In the modern DevOps / SRE world, one of the most important things to get a clear picture of is what’s happening in between your users and the applications that serve them. Most modern “web-native” applications use a variety of techniques and infrastructure in this middle area to be able to scale to many users, prevent failures, and stay snappy. One such technique is the use of load balancers which sit in front of application replicas so that the deluge of requests can be served by more than one computer.
In the land of load balancers, a variety of solutions have emerged, and many users of the perennially popular Amazon Web Services have warmed up to AWS’s Elastic Load Balancer (ELB for short). Due to its close integration with other popular AWS products such as Autoscaling Groups, ELB has enjoyed a lot of success, but represents yet another aspect of chillingly complex modern infrastructure which must be supervised, monitored, and observed to prevent problems.
Most solutions to observe ELB today lose granularity of data (such as the pre-aggregated metrics you get from Amazon Cloudwatch), which makes drilling down into specific problem areas more difficult. ELB does provide Access Logs, but the quantity of data on even a small website can be overwhelming, and accessing the logs pushed to S3 by hand is clunky. As AWS themselves note:
If there is a lot of demand on your website, your load balancer can generate log files with gigabytes of data.
That’s a lot to take in just by looking at plain text files! The situation for quickly visualizing and drilling down into data provided about Elastic Load Balancer accesses seems dire.
That is, of course, until now. Today we’re pleased to announce the brand new AWS ELB integration for Honeycomb for you to gain more DevOps superpowers.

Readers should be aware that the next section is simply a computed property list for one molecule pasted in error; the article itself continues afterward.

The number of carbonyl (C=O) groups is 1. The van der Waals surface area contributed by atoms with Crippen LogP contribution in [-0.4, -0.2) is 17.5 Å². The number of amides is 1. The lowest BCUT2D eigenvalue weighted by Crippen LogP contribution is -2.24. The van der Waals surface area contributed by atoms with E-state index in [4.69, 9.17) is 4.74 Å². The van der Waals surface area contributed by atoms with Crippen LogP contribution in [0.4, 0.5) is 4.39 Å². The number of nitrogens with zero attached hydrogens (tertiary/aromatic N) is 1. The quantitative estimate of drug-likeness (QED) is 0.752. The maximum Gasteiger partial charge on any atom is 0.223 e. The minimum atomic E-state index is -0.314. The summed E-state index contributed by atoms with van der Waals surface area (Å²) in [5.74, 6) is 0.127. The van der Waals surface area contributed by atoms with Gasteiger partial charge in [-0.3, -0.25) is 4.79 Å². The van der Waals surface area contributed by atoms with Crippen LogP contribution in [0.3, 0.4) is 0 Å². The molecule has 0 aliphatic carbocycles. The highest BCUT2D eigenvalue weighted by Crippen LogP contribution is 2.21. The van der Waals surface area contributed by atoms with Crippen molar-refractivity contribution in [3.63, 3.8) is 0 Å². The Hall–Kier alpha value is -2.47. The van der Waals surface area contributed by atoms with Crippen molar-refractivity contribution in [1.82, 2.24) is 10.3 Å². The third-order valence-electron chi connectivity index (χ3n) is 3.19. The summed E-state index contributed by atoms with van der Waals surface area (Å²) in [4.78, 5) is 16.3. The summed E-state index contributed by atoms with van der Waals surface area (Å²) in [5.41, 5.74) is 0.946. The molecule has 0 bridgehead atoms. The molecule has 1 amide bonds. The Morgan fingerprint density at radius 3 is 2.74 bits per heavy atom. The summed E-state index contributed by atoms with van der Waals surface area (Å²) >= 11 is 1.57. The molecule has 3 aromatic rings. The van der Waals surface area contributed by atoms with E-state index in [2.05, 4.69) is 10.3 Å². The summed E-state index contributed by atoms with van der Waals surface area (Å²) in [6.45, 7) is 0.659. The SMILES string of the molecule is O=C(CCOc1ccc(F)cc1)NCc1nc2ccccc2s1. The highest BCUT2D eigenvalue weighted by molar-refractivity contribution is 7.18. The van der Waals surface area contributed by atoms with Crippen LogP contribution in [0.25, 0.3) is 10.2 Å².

The new tool, called
honeyelb, has instructions for getting
started in our documentation.
Steps to get started include ensuring that the proper access credentials are provided, which can be tricky, so as always feel free to reach out to us if you need some help (firstname.lastname@example.org). In this article, let’s take a look at some things that you can use the ingested data to investigate.
Which backends are slow?
Let’s take a look at the
MAX(backend_processing_time) (the amount of time the
ELB spent waiting on a server) with a
BREAK DOWN on
backend_authority (an IP
and port combination, e.g.,
10.2.55.12:80) so that each distinct colored line
we see on the graph represents the value of
MAX for that backend. We’ll
visualize this for the past week.
We can see that most of the time our backends are pretty speedy (the lines are low), but there are some pretty pronounced spikes in the data where the latency goes up to 10+ or even 30+ seconds! What’s up with that? We could, of course, go digging in our application’s Honeycomb data, filtered by this server and in this time range to find out–but since we now have ELB data right here too, let’s look there first.
Which backends timed out?
If the backends behind the ELB time out attempting to serve a request, send
malformed requests, or close the connection before sending a request, AWS will
request_processing_time field with a value of
Therefore, we can use
MIN(request_processing_time) to identify where the AWS
ELB is having issues talking to our EC2 instance backends. See the downward
spikes? Those are where problems occurred.
Which backends are returning non-200 status codes?
If our ELBs are serving HTTP, we can:
backend_status_code != 200
to visualize the number of “abnormal” (non-200 HTTP OK) requests. We can see if we mouse over the graph (or look in the table view) that most of our non-200s are in the HTTP 300 range (redirects).
How about 500s (internal server errors)? We can hover over the
500 row in the
table view below the chart to highlight these specifically and identify a point
in time where there was a burst of 100 errors.
Which routes are getting the most traffic?
honeyelb will split the provided request information (e.g. path, status code,
user agent) into sub-fields for more fine-grained slicing and dicing. This more
granular request information includes a
request_path field which illustrates
the URL pattern (such as
Therefore, if we:
COUNTof each event
We will receive a
COUNT for each combination of ELB and request path which
shows our most commonly visited routes. For instance, you can see below that the
purple and orange lines for
represent the vast majority of requests served by the
Try it Out
We’d love if you sign up for a Honeycomb account (if you don’t have one already) and try it out today.
Until next time, I’m sending good thoughts your way on your quest to become an observability master.